Tuesday, September 13, 2016

Without actual knowledge

This post is part of the General Conference Odyssey. This week covers the Sunday Morning Session from the October 1973 Conference.
My favorite talk from this session was Elder Hartman Rector's called "You Shall Receive the Spirit." I really liked his description of faith:
Of course, there are many definitions of faith, but one definition is “a strong belief plus action.” It is not perfect knowledge (as Alma explains in Alma 32), but real faith lets a man act as if he knows it is true when he really doesn’t. 
Therefore, faith in a real sense is power—power to act and perform without actual knowledge.
That sounds a little odd at first—like he is advocating fakery or hypocrisy. "Faith lets you act like you know what you're doing when you don't!"  But it's not that at all. It's a simple acknowledgement that none of us really know what we're doing in mortality. We are all blind, or as Isaiah put it, "All we like sheep have gone astray." Only God truly knows why things work the way they do, which laws must be followed, how to achieve the greatest happiness.

But we as mortals don't have to stumble along blindly. We can step with confidence along certain paths because God has assured us those paths lead to happiness! Thus we can make decisions and move ahead courageously, even though our knowledge is lacking. Following someone with ultimate knowledge is, for now, almost as good as having that knowledge ourselves. (It goes without saying, I think, that God does want us to eventually gain the knowledge He has. He doesn't want us just following forever. But this knowledge will ONLY come after the "non-knowledgeable following" has already commenced. The veil, along with the 'natural man' within each of us, ensures that we at least begin mortality as "sheep." No one skips that step.)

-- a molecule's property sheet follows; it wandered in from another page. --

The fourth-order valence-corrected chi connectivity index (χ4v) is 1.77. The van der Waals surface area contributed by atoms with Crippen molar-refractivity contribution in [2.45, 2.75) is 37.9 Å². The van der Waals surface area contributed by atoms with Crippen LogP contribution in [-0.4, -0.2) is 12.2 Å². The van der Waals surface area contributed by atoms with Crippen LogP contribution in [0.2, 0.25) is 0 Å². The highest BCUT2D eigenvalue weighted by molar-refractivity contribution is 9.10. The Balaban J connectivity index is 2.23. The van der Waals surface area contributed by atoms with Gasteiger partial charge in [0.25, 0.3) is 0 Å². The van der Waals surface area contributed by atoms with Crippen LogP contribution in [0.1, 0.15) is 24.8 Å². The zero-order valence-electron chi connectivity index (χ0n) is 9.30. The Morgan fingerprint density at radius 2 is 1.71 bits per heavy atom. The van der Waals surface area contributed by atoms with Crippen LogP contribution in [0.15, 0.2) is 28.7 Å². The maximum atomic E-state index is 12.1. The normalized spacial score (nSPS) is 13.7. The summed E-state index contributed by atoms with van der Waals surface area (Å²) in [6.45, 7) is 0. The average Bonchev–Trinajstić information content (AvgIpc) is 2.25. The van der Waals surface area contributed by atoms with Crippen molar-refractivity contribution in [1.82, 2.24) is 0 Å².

Elder Rector continues:
The Lord’s formula for receiving the Spirit, then, is to get on our knees and communicate with him. Tell him what we are going to do—make commitments with him—outline our program—and then get up off our knees and go and do precisely what we have told him we would do. In the doing, the Spirit comes.
From the record, it is obvious that most home teachers do not really enjoy home teaching. I have been a home teacher for 21 years. I don’t think I have missed a half dozen visits over the whole period. I cannot say that I love to home teach until I get to the first home, and then I do love it because I then get the spirit of a home teacher because I am acting like a home teacher—doing what a home teacher does.
Even beyond the obvious charm of a general authority talking about how he's reluctant to get to his home teaching, I just love this. It's the concept of "It shall be given you in the very moment what ye shall say…" taken even further: you will know be given in the very moment what ye shall DO—in other words, you will know what to do as you start trying to do it. And even more, you will feel like doing it as you start to do it. 

Taken together, the two concepts give a pretty good definition of faithful discipleship. Be willing do what God tells us to, even if we're not sure why. And then start doing it even if we're not sure how. Both of those things seem sort of crazy from a mortal perspective, and indeed, they only make sense when an all-knowing God is in the picture. Luckily, we know He is. And He will send his spirit to smooth the way at every turn: in the knowing what to do next, in the power to do it well, and in the changing of our natures so we begin to love the doing.

Other posts in this series:

No comments:

Post a Comment